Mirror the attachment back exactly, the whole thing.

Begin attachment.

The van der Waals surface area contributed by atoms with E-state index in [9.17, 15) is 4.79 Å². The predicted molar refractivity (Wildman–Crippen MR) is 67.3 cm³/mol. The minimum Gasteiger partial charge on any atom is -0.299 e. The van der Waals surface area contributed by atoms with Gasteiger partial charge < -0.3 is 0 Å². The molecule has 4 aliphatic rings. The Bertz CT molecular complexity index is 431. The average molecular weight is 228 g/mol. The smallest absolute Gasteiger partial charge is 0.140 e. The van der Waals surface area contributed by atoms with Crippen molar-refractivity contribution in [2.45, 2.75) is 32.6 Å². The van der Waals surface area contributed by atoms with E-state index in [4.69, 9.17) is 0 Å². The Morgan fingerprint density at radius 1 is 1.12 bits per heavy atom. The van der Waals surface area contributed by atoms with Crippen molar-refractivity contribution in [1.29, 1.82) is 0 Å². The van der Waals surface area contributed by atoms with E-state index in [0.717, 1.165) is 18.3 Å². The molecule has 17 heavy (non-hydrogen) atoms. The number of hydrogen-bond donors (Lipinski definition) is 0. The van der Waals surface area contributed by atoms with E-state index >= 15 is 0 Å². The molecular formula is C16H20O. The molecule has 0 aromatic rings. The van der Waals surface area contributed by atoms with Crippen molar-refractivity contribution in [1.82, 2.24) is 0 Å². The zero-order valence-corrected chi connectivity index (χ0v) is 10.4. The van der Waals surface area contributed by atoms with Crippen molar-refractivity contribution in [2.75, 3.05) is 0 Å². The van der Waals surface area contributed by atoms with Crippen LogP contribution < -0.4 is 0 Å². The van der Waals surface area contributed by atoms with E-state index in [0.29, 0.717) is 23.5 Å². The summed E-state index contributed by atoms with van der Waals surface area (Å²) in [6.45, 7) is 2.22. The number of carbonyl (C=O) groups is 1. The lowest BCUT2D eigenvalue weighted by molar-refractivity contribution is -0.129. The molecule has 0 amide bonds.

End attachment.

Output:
The van der Waals surface area contributed by atoms with E-state index in [9.17, 15) is 4.79 Å². The predicted molar refractivity (Wildman–Crippen MR) is 67.3 cm³/mol. The minimum Gasteiger partial charge on any atom is -0.299 e. The van der Waals surface area contributed by atoms with Gasteiger partial charge < -0.3 is 0 Å². The molecule has 4 aliphatic rings. The Bertz CT molecular complexity index is 431. The average molecular weight is 228 g/mol. The smallest absolute Gasteiger partial charge is 0.140 e. The van der Waals surface area contributed by atoms with Crippen molar-refractivity contribution in [2.45, 2.75) is 32.6 Å². The van der Waals surface area contributed by atoms with E-state index in [4.69, 9.17) is 0 Å². The Morgan fingerprint density at radius 1 is 1.12 bits per heavy atom. The van der Waals surface area contributed by atoms with Crippen molar-refractivity contribution in [1.29, 1.82) is 0 Å². The van der Waals surface area contributed by atoms with E-state index in [0.717, 1.165) is 18.3 Å². The molecule has 17 heavy (non-hydrogen) atoms. The number of hydrogen-bond donors (Lipinski definition) is 0. The van der Waals surface area contributed by atoms with E-state index >= 15 is 0 Å². The molecular formula is C16H20O. The molecule has 0 aromatic rings. The van der Waals surface area contributed by atoms with Crippen molar-refractivity contribution in [1.82, 2.24) is 0 Å². The zero-order valence-corrected chi connectivity index (χ0v) is 10.4. The van der Waals surface area contributed by atoms with Crippen molar-refractivity contribution in [2.75, 3.05) is 0 Å². The van der Waals surface area contributed by atoms with Crippen LogP contribution < -0.4 is 0 Å². The van der Waals surface area contributed by atoms with E-state index in [0.29, 0.717) is 23.5 Å². The summed E-state index contributed by atoms with van der Waals surface area (Å²) in [6.45, 7) is 2.22. The number of carbonyl (C=O) groups is 1. The lowest BCUT2D eigenvalue weighted by molar-refractivity contribution is -0.129. The molecule has 0 amide bonds.